(2) In addition to the cases noted by Julie Duprat, the historian Gilbert Buti has eight unions between a man of colour and a white woman in the unions he noted in 1777 for the jurisdiction of the Parliament of Provence. The same is true for these unions between black men and white women in Aunis.
Gilbert Buti, « Gens de couleur et esclaves en Provence au XVIIIe siècle », Cahier des anneaux de la Mémoire, la méditerranée, no 13, 2010.
Olivier Caudron, « “Noirs, mulâtres ou autres gens de couleur” dans l’Aunis du XIIIe siècle », dans Mickaël Augeron et Olivier Caudron (dir.), La Rochelle, l’Aunis et la Saintonge face à l’esclavage, Paris, France, les Indes savantes, 2012, p. 177.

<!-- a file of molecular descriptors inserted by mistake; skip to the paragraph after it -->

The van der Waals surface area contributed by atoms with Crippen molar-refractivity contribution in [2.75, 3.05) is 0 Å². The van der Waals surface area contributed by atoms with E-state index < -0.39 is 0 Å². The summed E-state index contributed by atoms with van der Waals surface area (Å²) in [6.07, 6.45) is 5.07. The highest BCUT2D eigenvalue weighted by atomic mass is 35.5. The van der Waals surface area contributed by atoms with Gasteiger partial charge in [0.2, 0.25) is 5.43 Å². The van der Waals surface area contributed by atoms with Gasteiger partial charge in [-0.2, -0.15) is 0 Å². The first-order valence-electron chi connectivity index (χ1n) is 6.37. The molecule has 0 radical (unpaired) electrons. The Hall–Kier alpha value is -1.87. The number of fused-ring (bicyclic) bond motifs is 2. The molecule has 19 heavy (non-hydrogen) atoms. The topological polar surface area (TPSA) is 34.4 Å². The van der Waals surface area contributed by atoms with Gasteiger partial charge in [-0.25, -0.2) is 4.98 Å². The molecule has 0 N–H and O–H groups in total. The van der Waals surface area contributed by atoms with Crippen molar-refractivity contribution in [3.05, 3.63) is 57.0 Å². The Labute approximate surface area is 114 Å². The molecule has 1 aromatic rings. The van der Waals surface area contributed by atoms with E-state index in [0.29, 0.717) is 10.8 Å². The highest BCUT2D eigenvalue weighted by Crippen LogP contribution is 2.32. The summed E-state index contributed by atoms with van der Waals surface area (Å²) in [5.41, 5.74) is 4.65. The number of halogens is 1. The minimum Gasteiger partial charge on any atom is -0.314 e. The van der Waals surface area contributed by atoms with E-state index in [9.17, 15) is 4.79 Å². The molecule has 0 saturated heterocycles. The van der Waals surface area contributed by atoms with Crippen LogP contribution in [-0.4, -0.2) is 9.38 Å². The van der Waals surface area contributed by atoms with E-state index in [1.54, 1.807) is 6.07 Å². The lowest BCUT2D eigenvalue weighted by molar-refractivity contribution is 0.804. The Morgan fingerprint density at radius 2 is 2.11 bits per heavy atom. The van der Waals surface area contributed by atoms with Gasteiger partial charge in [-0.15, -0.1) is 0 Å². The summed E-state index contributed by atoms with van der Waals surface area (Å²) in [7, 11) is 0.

Archives and iconography (French)
Find the pretty Plan de la ville et des faubourgs de Paris divisé en ses vingt quartiers / par le Sr Robert de Vaugondy of 1771 on the site of the BNF.
The swords board is taken from Le Maistre d’armes, ou l’Abrégé de l’exercice de l’épée by sieur Martin (swordsmanship in Strasbourg). 1737. On the BNF website.
Bonus in English 😀
I invite you to visit this link The Greatest African American and Afro-American Martial Artists in History ; you can have a look at the iconography. There are magnificent illustrations of blacks in the art of combat such as those from Paulus Hector Mair’s book.